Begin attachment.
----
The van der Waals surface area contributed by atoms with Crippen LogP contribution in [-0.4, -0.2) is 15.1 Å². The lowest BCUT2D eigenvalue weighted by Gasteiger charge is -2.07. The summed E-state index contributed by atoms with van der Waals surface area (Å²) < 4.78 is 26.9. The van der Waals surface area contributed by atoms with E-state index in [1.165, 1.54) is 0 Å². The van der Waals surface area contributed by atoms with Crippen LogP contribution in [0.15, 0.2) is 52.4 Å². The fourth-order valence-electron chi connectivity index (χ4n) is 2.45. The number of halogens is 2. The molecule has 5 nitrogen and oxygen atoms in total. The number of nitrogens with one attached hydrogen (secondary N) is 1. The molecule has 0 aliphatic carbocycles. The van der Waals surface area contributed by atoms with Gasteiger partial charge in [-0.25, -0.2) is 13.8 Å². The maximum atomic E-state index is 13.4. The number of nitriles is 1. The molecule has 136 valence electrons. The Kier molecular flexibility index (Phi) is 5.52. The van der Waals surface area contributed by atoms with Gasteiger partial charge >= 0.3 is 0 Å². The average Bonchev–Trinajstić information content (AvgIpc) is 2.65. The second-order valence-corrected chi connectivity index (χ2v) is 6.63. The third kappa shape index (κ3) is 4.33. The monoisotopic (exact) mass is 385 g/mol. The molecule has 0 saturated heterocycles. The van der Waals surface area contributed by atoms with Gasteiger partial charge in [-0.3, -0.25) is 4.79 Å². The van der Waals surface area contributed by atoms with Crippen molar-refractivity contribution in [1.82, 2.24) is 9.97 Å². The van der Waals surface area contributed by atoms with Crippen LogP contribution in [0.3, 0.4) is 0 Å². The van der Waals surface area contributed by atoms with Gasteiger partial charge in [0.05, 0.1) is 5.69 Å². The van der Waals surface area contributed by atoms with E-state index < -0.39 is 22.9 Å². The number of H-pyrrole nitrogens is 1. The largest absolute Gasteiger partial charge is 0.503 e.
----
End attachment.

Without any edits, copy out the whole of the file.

The van der Waals surface area contributed by atoms with Crippen LogP contribution in [-0.4, -0.2) is 15.1 Å². The lowest BCUT2D eigenvalue weighted by Gasteiger charge is -2.07. The summed E-state index contributed by atoms with van der Waals surface area (Å²) < 4.78 is 26.9. The van der Waals surface area contributed by atoms with E-state index in [1.165, 1.54) is 0 Å². The van der Waals surface area contributed by atoms with Crippen LogP contribution in [0.15, 0.2) is 52.4 Å². The fourth-order valence-electron chi connectivity index (χ4n) is 2.45. The number of halogens is 2. The molecule has 5 nitrogen and oxygen atoms in total. The number of nitrogens with one attached hydrogen (secondary N) is 1. The molecule has 0 aliphatic carbocycles. The van der Waals surface area contributed by atoms with Gasteiger partial charge in [-0.25, -0.2) is 13.8 Å². The maximum atomic E-state index is 13.4. The number of nitriles is 1. The molecule has 136 valence electrons. The Kier molecular flexibility index (Phi) is 5.52. The van der Waals surface area contributed by atoms with Gasteiger partial charge >= 0.3 is 0 Å². The average Bonchev–Trinajstić information content (AvgIpc) is 2.65. The second-order valence-corrected chi connectivity index (χ2v) is 6.63. The third kappa shape index (κ3) is 4.33. The monoisotopic (exact) mass is 385 g/mol. The molecule has 0 saturated heterocycles. The van der Waals surface area contributed by atoms with Gasteiger partial charge in [-0.3, -0.25) is 4.79 Å². The van der Waals surface area contributed by atoms with Crippen molar-refractivity contribution in [1.82, 2.24) is 9.97 Å². The van der Waals surface area contributed by atoms with Crippen LogP contribution in [0.3, 0.4) is 0 Å². The van der Waals surface area contributed by atoms with Gasteiger partial charge in [0.05, 0.1) is 5.69 Å². The van der Waals surface area contributed by atoms with E-state index < -0.39 is 22.9 Å². The number of H-pyrrole nitrogens is 1. The largest absolute Gasteiger partial charge is 0.503 e.